• Farming the Contour
  • Terracing with Check Logs
  • Managing the Edges
  • Permaculture Plants

Interested in permaculture?  This chapter is, by far, the longest in the book.  It’s also the most information dense chapter.  Amy basically compressed an entire Permaculture Design Course (PDC) into one chapter.  I absolutely loved this chapter because it’s not only permaculture-centric but it is permaculture-centric to the suburban homeowner mindset.  I would often struggle to see how approaches learned in a PDC could be utilized in a suburban setting.  Amy helps guide us in that direction.

Chapter 12: Making Money On The Suburban Micro-Farm

This chapter consists of the following parts:

  • Perennial Crops
  • Annual Crops with a Long Season
  • Shade Crops
  • The Edible Plant Nursery
  • Cut Flowers
  • Maple Syrup
  • Cottage Food Products
  • Homemade Soap
  • Teaching and Writing
  • Tips for Success

If you follow all the tips, trick and techniques in of The Suburban Micro-Farm, you’ll most likely have more produce than you and your family can handle.  Why not make some money off of it?  Amy walks us through ways to monetize your suburban micro-farm.  Genius ideas here.  Worth the price of the book in and of itself.


Amy ties it all up on the conclusion.  She has additional sections such as Acknowledgements, Bibliography, and Additional Resources (Books and Online).  These sections are incredible as well and allow the reader to continue their self-education in a variety of different places.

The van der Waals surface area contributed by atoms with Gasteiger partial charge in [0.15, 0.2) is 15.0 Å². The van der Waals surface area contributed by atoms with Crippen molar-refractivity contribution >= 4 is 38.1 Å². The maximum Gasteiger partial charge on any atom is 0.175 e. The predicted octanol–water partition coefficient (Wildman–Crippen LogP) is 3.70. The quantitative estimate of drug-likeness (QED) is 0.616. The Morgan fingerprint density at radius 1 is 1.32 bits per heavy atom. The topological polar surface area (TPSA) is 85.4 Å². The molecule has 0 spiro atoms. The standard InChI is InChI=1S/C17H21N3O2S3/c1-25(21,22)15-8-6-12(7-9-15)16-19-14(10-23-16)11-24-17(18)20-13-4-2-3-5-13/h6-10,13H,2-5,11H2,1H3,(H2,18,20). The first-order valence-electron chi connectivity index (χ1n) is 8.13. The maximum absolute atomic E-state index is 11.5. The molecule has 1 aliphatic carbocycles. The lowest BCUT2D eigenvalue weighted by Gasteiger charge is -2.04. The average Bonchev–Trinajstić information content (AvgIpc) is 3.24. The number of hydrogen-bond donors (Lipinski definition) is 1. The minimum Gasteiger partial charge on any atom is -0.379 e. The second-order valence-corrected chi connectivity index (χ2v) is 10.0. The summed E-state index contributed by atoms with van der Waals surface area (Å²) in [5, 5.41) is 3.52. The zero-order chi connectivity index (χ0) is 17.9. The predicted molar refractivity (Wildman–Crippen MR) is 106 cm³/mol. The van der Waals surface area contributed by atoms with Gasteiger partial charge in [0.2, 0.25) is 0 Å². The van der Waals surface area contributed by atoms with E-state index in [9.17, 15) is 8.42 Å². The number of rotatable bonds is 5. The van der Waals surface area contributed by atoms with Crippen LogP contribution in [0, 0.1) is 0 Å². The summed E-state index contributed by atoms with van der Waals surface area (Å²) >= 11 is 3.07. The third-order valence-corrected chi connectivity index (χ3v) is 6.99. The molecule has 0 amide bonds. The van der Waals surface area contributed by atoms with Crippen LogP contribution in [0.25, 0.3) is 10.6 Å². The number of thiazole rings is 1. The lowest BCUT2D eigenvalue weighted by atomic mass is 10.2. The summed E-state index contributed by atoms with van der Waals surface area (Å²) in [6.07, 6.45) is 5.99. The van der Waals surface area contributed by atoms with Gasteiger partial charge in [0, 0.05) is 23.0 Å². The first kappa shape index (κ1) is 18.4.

Why I Liked The Suburban Micro-Farm

There are a lot of things I liked about this book.  But, most importantly, I think the fact that it’s a hands-on book is what I like most.  All the information here is not theoretical but, rather, it’s proven tactics with suggestions on how to implement them yourselves.  Tactics and strategy in the same book.  Incredible.

Amy’s companion websites and resources – there’s at least four Google spreadsheets she’s set up for you – are just incredible.  She could probably sell these as a kit themselves but they are “free” with a purchase of the book.

Finally, I liked the layout of the book.  It grows the reader’s knowledge if read chronologically but also allows for pinpoint referencing of information.  Great approach Amy!

What I Didn’t Like

I hate saying that there’s nothing I didn’t like about a book but this one was tough to pick.  Honestly, the thing I disliked about the book was the printing.  The hardcover book is printed in black and white.  It is quite obvious that the master copy was in color and the black and white printing does all the pictures and colored text injustice.  I would recommend that, in future prints, the text that is colored be grayscaled better so it shows up easier in some locations.  Also, the pictures that are black and white might be tweaked to look better.